If you’re a professional basketball fan you’ve undoubtedly seen one of the players on your favourite team hobbling off the court in pain, often supported by teammates or the trainer. If the player is suffering from a high ankle sprain, he could be off the court for as little as a week for a mild sprain, but the more serious version could keep him out for months. When a star player gets injured in this fashion, he may not break the ankle, but he breaks many fans’ hearts.
High Ankle Sprain: Definition and Causes
A high ankle sprain differs from the mild sprain that occurs when you roll your ankle. The ankle joint is a complex one, because it is the location where the two lower leg bones, the tibia (shin bone) and the fibula (outer leg bone), come together and join to the foot.
A high ankle sprain is an injury
- to the ligaments (connective tissue that joins two bones),
- of your sydesmosis (a fibrous joint at the juncture of the two leg bones just above the ankle bone that includes Interosseous Membrane between the two bones), and
- the anterior (front) and posterior (back) Tibio-Fibular ligaments.
A high ankle sprain generally results from force reverberating through the ankle (e.g., when you slam it into the ground) combined with the rotational stress of turning the foot outward in relation to the leg.
Imagine two basketball players leaping for a rebound and colliding as they hit the ground, with one player’s knee knocking into the other’s. The two lower leg bones may be forced apart, the force causing the ligaments to stretch too far or tear.
It can also happen during side-to-side running, turning while in motion or stopping and starting your feet repetitively.
How do you know if you have High Ankle Sprain?
Symptoms of a high ankle sprain may include:
- Minor swelling.
- Significant bruising to the inside, outside and higher portion of the ankle.
- Inability to walk.
- Severe pain.
- Pain when you try to rotate the ankle outward.
- Pain when the ankle is touched.
How long does it take to recover from a High Ankle Sprain?
When a high ankle sprain occurs, it is with one of three degrees of severity. The recommended treatment for a high ankle sprain depends on the degree of severity involved. High ankle sprains are slower to heal than the more common low ankle sprains. While they heal, your physician may suggest a brace, splint or cast to immobilize the ankle as it heals.
- Grade 1 sprain: This is the mildest variety of sprain with minimal damage to the ligaments, usually accompanied by pain and swelling. These milder sprains are generally treated with rest, ice, elevation and compression. Healing usually takes about six weeks, although you may not be ready to return to action immediately. You may experience joint stiffness and muscle weakness or tightness.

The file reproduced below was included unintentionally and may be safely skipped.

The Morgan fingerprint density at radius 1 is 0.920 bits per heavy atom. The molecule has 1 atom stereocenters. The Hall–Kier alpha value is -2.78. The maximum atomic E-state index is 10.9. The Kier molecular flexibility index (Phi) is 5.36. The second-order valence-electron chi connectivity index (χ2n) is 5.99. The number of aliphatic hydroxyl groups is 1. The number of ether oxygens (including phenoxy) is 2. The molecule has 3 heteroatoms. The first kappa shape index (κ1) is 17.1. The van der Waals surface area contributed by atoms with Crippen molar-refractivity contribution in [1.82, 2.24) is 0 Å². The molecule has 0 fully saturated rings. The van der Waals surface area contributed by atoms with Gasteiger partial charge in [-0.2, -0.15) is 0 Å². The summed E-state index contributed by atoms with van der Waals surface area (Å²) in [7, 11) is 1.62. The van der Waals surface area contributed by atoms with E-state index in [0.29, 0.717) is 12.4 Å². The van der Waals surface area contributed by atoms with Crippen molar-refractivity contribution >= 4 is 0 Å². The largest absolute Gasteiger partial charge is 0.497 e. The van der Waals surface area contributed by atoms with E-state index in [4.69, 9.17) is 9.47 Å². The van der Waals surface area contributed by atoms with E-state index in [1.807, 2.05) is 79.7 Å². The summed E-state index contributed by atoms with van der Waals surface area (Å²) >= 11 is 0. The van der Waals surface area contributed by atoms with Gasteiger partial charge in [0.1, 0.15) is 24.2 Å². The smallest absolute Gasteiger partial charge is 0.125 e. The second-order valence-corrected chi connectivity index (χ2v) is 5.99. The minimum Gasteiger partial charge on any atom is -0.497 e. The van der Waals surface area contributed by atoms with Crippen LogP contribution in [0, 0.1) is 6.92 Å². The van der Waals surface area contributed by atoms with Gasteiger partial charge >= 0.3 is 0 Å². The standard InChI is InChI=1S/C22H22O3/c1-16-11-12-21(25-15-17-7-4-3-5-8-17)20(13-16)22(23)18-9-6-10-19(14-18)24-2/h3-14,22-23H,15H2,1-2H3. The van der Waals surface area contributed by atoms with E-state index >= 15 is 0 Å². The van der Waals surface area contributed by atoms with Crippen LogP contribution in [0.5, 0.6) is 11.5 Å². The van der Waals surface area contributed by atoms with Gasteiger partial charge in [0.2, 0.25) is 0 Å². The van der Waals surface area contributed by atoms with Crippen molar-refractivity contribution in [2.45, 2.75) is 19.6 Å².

- Grade 2 sprain: These sprains involve extreme stretching of the ligament and may include a partial tear. There is usually significant bruising and swelling under the skin and the ankle is unstable. It generally takes 6 to 12 weeks for recovery.
- Grade 3 sprain: The most severe sprain involves a complete rupture of the ligament and walking is usually difficult. It may require surgery, especially if there is a lot of instability: your surgeon can insert a “syndesmotic screw” between the tibia and fibula to hold the bones in place while the ligament heals and is able to hold the bones in their proper positions. High ankle sprain rehab following surgery generally takes 3 to 6 months.
How do you treat a High Ankle Sprain?
Proper recovery from a high ankle sprain includes three phases, no matter how severe the injury:
- Rest, swelling reduction and protecting the ankle.
- Restoring range of motion, flexibility and strength.
- Returning to normal activities.
Your physiotherapist will be instrumental in the recovery process, providing you with exercises and treatment that will assist you in returning to regular activities. Your physician may also suggest that you wear an ankle brace when you participate in sports.
Unfortunately, once you experience a Grade 3 sprain, you are more prone to high ankle sprains. You can attempt to prevent further sprains by:
- Stretching properly before you exercise.
- Warming up beforehand and cooling down afterward.
- Discussing any planned new physical activities with your physiotherapist.
- When participating in high-impact sports, be conscious of your footwork.
- Stay hydrated, especially during the activity.
A high ankle sprain may put you out of action for a while, but with patience and effort, you’ll soon be back in the game.